If you want a rewarding, in-demand career that allows you to use reasoning, creative skills, and your hands daily, consider training to become a welder. There are excellent welding schools in South Carolina that can prepare you for a career. Learn more about how to get started in this welding school and training guide.
What Does a Welder Do?
Welders work with metal. They put pieces together using high heat, smooth and polish surfaces, and inspect materials for imperfections. They may also read and interpret blueprints or other architectural drawings.
Welders in South Carolina commonly work for utility companies, on railways, or with marine applications, such as shipbuilding.
Welding Schools Near Me in South Carolina
Potential welders can pursue several paths for training. The most common is to attend one of the excellent welding schools in South Carolina. This is often a public community college or technical school.
High school students who know early on that they want to learn welding may be able to get training through the local school system. Apprenticeships are also available through unions and trade organizations.
Aiken Tech offers a unique opportunity for qualified students through its ATC Technical Scholars program. This program covers the cost of tuition, books, and equipment. In addition, students work part-time with local companies for a fair wage during enrollment.
- Location: Aiken
- Phone number: (803) 593-9231
- Programs: Certificate, AAS in Welding Technology
- Program duration: one to three years
- Average cost: $6,000-$13,000
This federally funded program offers free high school completion and career training to eligible young adults. It also provides counseling and other related support services in an on-campus experience.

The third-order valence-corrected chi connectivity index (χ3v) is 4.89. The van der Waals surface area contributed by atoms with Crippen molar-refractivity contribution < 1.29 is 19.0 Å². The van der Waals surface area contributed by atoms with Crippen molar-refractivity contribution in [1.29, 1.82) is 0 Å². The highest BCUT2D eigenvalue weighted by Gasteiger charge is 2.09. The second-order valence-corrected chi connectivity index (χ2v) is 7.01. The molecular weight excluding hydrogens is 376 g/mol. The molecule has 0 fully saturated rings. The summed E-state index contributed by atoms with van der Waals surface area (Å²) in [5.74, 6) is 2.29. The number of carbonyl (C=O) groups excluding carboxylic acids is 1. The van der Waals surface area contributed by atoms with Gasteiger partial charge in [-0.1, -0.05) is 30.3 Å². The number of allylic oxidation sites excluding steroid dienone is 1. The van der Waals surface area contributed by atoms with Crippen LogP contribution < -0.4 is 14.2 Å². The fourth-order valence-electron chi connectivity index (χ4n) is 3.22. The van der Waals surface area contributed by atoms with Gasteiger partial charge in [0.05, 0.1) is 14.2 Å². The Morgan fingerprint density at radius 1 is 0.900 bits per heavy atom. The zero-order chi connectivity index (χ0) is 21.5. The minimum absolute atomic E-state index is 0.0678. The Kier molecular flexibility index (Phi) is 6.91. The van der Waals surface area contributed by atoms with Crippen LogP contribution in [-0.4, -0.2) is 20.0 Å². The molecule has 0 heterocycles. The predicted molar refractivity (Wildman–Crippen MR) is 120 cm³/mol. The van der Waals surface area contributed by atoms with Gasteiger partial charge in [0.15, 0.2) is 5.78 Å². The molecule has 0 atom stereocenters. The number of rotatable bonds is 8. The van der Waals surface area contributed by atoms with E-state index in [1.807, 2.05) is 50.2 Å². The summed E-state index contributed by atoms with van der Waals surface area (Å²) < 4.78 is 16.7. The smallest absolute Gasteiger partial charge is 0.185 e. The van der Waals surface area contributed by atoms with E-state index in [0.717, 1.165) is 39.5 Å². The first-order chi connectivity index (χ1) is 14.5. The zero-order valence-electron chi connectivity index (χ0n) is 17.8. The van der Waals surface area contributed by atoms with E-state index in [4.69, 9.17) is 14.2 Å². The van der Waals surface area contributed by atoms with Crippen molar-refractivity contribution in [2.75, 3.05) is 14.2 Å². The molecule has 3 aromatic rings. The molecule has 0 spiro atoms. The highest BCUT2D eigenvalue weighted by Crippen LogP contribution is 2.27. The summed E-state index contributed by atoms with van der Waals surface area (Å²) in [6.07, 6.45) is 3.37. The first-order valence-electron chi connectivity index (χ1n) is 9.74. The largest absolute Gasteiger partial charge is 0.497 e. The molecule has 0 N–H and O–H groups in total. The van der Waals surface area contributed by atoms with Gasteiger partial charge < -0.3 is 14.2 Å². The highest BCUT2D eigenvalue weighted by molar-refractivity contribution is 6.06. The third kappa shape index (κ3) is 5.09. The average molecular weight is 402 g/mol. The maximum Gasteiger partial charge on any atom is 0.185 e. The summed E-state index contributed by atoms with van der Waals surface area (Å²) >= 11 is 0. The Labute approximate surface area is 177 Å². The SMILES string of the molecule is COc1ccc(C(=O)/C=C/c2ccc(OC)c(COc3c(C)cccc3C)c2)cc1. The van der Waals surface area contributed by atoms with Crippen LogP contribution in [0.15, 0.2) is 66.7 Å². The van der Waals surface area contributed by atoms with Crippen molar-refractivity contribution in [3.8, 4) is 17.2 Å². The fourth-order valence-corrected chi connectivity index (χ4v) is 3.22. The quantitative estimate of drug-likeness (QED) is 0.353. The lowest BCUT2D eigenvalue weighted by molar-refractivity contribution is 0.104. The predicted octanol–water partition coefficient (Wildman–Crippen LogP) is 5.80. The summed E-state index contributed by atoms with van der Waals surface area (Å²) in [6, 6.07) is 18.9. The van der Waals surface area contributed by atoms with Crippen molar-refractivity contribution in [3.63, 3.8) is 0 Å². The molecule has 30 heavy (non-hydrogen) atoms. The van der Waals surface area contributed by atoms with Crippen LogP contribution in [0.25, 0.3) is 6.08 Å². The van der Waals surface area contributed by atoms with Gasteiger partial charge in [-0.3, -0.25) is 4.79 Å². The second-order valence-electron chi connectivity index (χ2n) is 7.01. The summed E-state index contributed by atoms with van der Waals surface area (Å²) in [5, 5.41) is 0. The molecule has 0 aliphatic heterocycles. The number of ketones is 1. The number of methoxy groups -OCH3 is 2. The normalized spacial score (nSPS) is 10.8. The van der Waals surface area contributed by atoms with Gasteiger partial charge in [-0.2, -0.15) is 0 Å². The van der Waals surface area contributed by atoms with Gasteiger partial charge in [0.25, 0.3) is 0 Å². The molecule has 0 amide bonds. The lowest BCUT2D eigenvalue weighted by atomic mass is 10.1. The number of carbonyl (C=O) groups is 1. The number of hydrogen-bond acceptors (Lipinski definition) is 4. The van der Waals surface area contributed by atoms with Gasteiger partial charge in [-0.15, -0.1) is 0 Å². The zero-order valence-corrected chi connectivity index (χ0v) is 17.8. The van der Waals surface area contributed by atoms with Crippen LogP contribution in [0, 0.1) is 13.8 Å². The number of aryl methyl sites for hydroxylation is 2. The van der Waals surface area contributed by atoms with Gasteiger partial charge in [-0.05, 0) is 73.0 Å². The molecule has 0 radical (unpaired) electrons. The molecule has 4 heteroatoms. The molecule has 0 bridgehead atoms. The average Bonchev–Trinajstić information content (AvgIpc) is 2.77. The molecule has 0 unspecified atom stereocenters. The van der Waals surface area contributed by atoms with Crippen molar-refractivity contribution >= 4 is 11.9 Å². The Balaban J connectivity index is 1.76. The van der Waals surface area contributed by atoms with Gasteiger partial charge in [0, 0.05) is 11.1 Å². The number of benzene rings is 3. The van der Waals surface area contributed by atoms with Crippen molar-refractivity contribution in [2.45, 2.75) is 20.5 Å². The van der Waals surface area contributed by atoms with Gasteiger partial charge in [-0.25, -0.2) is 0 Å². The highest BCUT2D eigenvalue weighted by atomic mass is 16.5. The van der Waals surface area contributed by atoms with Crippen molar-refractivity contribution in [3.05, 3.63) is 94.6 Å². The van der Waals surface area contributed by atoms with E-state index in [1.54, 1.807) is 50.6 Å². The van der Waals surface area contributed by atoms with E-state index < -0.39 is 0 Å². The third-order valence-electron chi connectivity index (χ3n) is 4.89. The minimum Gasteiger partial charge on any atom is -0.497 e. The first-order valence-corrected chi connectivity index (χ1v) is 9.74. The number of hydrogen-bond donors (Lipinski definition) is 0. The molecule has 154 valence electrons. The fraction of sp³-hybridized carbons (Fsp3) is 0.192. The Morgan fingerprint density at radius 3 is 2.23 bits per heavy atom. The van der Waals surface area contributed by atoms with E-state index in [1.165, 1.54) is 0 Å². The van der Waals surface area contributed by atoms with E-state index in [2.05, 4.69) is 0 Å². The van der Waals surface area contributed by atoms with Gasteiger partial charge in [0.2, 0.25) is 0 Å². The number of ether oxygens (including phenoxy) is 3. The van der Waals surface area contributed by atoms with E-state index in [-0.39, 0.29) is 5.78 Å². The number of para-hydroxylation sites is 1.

- Location: Bamberg
- Phone number: (800) 733-JOBS
- Programs: Certificate
- Program duration: varies
- Average cost: Free
HGTC offers a certificate program that prepares students for entry-level welding careers. Job placement assistance is available.
- Location: Conway
- Phone number: (843) 347-3186
- Programs: Certificate in Advanced Welding Technologies
- Program duration: three semesters
- Average cost: $5,000 (plus $815 for supplies)
Palmetto training offers full-day programs at three locations in South Carolina. This accelerated training program will have you on your way to a career in just nine weeks.
- Location: North Charleston, Hardeeville & Walterboro
- Phone number: (843) 538-2090
- Programs: Welding – NCCER Accredited Training Unit
- Program duration: nine weeks
- Average cost: $5,500
The South Carolina School of Welding has new classes starting every week so that you can get started on the road to a rewarding welding career in South Carolina on your own time. Classes are scheduled for day and evening students, and financial aid and job placement services are available.
- Location: Beech Island
- Phone Number: (706) 836-7007
- Programs: Combo Pipe Welder
- Program duration: up to 24 weeks
- Cost: $12,500
Welding Career Opportunities in South Carolina
South Carolina is home to several industries that routinely hire welders. You may find yourself working in state and local government, the energy sector, manufacturing, or the marine industry.
How Much Do Welders Make in South Carolina?